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Identification of Display Screen Equipment (DSE) Risk Factors

 

Display screen equipment (DSE) includes equipment that has an alphanumeric or graphic display screen such as desktop computers, laptops, notebooks, smart phones and touch screen devices (such as tablet computers). 

Why is DSE a problem?

The use of computer equipment is often blamed (usually wrongly) for a wide range of health problems.  Frequent and prolonged use of DSE has been associated with upper limb disorders (ULDs) (neck, shoulder, arm, wrist, hand pain including RSI), back pain, eye discomfort (eg. headaches, tired eyes) and fatigue.  Where problems do occur, they are generally caused by the way the equipment is used rather than the equipment itself (eg. poorly adjusted workstation).  It is worth noting that there is no evidence that DSE use causes disease or permanent damage to the eyes. 

DSE keyboard

DSE regulations

  • The DSE regulations require employers to minimise the risks of DSE work by ensuring that workplaces and jobs are well designed.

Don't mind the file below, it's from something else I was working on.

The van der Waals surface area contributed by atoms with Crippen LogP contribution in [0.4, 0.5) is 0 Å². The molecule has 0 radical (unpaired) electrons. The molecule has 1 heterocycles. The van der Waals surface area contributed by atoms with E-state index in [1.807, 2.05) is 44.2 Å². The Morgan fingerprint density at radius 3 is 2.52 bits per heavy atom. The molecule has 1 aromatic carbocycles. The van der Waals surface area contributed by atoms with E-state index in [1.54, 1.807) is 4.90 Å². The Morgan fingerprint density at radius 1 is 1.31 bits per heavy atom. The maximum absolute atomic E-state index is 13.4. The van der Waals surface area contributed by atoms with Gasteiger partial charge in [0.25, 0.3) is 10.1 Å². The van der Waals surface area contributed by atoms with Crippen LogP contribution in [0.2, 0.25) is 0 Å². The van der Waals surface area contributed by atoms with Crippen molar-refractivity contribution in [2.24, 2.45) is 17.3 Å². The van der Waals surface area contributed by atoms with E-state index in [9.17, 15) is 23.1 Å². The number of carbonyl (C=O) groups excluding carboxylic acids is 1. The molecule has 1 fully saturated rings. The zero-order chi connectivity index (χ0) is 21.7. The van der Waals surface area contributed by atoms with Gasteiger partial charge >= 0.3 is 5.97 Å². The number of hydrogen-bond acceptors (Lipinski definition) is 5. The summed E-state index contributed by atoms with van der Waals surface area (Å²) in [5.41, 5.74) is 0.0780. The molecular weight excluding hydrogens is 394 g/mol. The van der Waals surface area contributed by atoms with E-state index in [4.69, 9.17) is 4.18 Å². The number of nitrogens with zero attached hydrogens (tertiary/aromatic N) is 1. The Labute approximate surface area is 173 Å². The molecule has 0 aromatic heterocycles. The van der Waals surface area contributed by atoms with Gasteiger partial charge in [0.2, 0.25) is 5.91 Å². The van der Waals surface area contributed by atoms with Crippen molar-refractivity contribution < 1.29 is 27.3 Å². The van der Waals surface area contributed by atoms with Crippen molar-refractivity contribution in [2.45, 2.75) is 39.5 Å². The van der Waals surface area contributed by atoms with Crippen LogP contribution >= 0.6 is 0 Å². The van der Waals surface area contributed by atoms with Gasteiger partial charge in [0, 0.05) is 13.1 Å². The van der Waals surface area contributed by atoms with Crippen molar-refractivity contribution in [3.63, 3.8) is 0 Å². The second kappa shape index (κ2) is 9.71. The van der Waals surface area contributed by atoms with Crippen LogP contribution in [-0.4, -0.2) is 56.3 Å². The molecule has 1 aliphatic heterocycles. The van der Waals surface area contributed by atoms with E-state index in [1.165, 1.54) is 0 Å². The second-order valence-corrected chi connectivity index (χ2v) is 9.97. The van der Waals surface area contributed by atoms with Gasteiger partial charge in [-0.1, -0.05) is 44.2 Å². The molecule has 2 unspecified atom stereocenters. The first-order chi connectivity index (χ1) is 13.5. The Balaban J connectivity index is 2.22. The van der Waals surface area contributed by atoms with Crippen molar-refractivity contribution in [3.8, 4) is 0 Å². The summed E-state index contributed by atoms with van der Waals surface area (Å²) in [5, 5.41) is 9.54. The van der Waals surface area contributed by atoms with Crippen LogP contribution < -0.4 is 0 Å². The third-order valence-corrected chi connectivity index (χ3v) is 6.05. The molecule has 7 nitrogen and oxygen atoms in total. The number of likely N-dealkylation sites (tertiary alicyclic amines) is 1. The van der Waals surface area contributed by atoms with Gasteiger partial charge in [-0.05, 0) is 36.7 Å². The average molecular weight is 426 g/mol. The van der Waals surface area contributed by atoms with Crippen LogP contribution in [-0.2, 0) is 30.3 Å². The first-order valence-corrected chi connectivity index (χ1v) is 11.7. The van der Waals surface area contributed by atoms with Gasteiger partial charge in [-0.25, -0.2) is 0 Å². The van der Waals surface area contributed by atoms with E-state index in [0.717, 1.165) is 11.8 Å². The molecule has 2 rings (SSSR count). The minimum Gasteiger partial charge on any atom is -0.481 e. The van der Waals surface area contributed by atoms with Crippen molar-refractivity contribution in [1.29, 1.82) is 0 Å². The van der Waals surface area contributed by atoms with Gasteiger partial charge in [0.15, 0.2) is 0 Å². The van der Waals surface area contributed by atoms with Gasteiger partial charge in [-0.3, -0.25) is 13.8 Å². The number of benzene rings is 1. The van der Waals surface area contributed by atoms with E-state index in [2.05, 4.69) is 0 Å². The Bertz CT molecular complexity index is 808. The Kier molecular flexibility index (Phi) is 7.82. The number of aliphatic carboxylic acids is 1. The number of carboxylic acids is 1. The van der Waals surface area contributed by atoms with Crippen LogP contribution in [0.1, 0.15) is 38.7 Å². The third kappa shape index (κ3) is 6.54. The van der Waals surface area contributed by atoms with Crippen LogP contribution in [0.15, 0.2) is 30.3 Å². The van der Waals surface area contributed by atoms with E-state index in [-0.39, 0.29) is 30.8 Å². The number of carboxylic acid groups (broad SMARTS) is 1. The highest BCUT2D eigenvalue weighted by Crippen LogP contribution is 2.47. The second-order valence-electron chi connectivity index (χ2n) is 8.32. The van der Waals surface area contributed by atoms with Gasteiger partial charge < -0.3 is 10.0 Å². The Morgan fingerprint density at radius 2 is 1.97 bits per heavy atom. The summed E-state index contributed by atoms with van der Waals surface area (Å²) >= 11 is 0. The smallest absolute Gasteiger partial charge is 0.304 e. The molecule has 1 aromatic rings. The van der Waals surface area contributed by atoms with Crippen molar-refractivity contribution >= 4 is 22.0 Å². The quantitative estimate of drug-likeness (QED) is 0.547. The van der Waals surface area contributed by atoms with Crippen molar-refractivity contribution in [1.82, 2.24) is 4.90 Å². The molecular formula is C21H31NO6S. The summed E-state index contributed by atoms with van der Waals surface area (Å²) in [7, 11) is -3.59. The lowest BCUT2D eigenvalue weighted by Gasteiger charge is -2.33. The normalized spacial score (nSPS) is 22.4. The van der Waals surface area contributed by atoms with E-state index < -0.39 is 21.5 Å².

• The regulations apply where staff habitually use DSE as a significant part of their normal work (including employees working at home or mobile working). 
  • Employers are required to analyse workstations, assess and reduce risks. A workstation is defined in the regulations as including the screen, keyboard, mouse or other input device, desk, chair and the immediate work environment. 

Workstations should meet the minimum requirements laid down in the Schedule to the DSE guidance on regulations

Common risk factors for working with DSE - click here

Further information can be accessed through the following sources:

HSE DSE webpages

Work with Display Screen Equipment: Health and Safety (Display Screen Equipment) Regulations 1992 as amended by the Health and Safety (Miscellaneous Amendments) Regulations 2002

The law on VDUs: An easy guide: Making sure that your office complies with the Health and Safety (Display Screen Equipment) Regulations 1992 as amended in 2002

Advice on mobile working (BT) 

Sources of information on MSDs

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